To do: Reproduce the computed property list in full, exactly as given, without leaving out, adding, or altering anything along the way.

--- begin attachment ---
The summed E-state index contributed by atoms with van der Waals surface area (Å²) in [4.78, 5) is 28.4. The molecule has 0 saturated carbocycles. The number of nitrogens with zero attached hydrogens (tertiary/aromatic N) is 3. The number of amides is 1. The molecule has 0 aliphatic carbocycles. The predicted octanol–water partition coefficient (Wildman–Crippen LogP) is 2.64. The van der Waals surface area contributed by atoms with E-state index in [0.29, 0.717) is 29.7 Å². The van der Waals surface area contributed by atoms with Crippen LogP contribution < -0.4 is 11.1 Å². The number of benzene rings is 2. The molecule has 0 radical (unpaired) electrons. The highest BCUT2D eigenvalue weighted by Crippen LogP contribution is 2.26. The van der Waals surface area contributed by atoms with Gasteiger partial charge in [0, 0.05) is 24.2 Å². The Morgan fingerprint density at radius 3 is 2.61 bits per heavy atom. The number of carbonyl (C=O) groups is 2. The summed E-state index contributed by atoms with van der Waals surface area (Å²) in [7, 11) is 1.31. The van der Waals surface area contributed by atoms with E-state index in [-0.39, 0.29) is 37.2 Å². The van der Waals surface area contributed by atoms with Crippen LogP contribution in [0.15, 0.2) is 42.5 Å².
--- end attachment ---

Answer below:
The summed E-state index contributed by atoms with van der Waals surface area (Å²) in [4.78, 5) is 28.4. The molecule has 0 saturated carbocycles. The number of nitrogens with zero attached hydrogens (tertiary/aromatic N) is 3. The number of amides is 1. The molecule has 0 aliphatic carbocycles. The predicted octanol–water partition coefficient (Wildman–Crippen LogP) is 2.64. The van der Waals surface area contributed by atoms with E-state index in [0.29, 0.717) is 29.7 Å². The van der Waals surface area contributed by atoms with Crippen LogP contribution < -0.4 is 11.1 Å². The number of benzene rings is 2. The molecule has 0 radical (unpaired) electrons. The highest BCUT2D eigenvalue weighted by Crippen LogP contribution is 2.26. The van der Waals surface area contributed by atoms with Gasteiger partial charge in [0, 0.05) is 24.2 Å². The Morgan fingerprint density at radius 3 is 2.61 bits per heavy atom. The number of carbonyl (C=O) groups is 2. The summed E-state index contributed by atoms with van der Waals surface area (Å²) in [7, 11) is 1.31. The van der Waals surface area contributed by atoms with E-state index in [-0.39, 0.29) is 37.2 Å². The van der Waals surface area contributed by atoms with Crippen LogP contribution in [0.15, 0.2) is 42.5 Å².